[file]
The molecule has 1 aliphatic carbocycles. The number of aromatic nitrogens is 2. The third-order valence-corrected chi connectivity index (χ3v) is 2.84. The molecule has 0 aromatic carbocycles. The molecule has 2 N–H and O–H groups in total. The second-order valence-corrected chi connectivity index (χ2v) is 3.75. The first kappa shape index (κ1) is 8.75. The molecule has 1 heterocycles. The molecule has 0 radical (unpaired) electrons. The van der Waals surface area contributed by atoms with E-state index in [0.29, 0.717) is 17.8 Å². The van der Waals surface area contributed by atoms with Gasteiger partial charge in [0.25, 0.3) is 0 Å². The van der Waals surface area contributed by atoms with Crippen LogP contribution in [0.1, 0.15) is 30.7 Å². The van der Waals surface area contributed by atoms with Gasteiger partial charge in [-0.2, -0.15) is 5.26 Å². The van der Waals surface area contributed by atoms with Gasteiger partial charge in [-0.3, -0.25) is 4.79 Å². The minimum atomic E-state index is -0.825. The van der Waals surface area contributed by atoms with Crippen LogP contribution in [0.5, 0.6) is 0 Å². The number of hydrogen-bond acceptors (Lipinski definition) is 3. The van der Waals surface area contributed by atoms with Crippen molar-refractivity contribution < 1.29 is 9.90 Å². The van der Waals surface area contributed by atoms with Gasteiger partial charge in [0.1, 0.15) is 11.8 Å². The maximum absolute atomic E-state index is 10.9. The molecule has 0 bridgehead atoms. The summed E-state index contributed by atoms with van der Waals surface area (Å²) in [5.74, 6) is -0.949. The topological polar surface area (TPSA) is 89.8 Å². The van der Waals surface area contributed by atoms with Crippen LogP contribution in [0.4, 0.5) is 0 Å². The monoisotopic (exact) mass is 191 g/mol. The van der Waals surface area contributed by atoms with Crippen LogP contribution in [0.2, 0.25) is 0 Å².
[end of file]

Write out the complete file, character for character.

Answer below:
The molecule has 1 aliphatic carbocycles. The number of aromatic nitrogens is 2. The third-order valence-corrected chi connectivity index (χ3v) is 2.84. The molecule has 0 aromatic carbocycles. The molecule has 2 N–H and O–H groups in total. The second-order valence-corrected chi connectivity index (χ2v) is 3.75. The first kappa shape index (κ1) is 8.75. The molecule has 1 heterocycles. The molecule has 0 radical (unpaired) electrons. The van der Waals surface area contributed by atoms with E-state index in [0.29, 0.717) is 17.8 Å². The van der Waals surface area contributed by atoms with Gasteiger partial charge in [0.25, 0.3) is 0 Å². The van der Waals surface area contributed by atoms with Crippen LogP contribution in [0.1, 0.15) is 30.7 Å². The van der Waals surface area contributed by atoms with Gasteiger partial charge in [-0.2, -0.15) is 5.26 Å². The van der Waals surface area contributed by atoms with Gasteiger partial charge in [-0.3, -0.25) is 4.79 Å². The minimum atomic E-state index is -0.825. The van der Waals surface area contributed by atoms with Crippen LogP contribution in [0.5, 0.6) is 0 Å². The number of hydrogen-bond acceptors (Lipinski definition) is 3. The van der Waals surface area contributed by atoms with Crippen molar-refractivity contribution < 1.29 is 9.90 Å². The van der Waals surface area contributed by atoms with Gasteiger partial charge in [0.1, 0.15) is 11.8 Å². The maximum absolute atomic E-state index is 10.9. The molecule has 0 bridgehead atoms. The summed E-state index contributed by atoms with van der Waals surface area (Å²) in [5.74, 6) is -0.949. The topological polar surface area (TPSA) is 89.8 Å². The van der Waals surface area contributed by atoms with Crippen LogP contribution in [0.4, 0.5) is 0 Å². The monoisotopic (exact) mass is 191 g/mol. The van der Waals surface area contributed by atoms with Crippen LogP contribution in [0.2, 0.25) is 0 Å².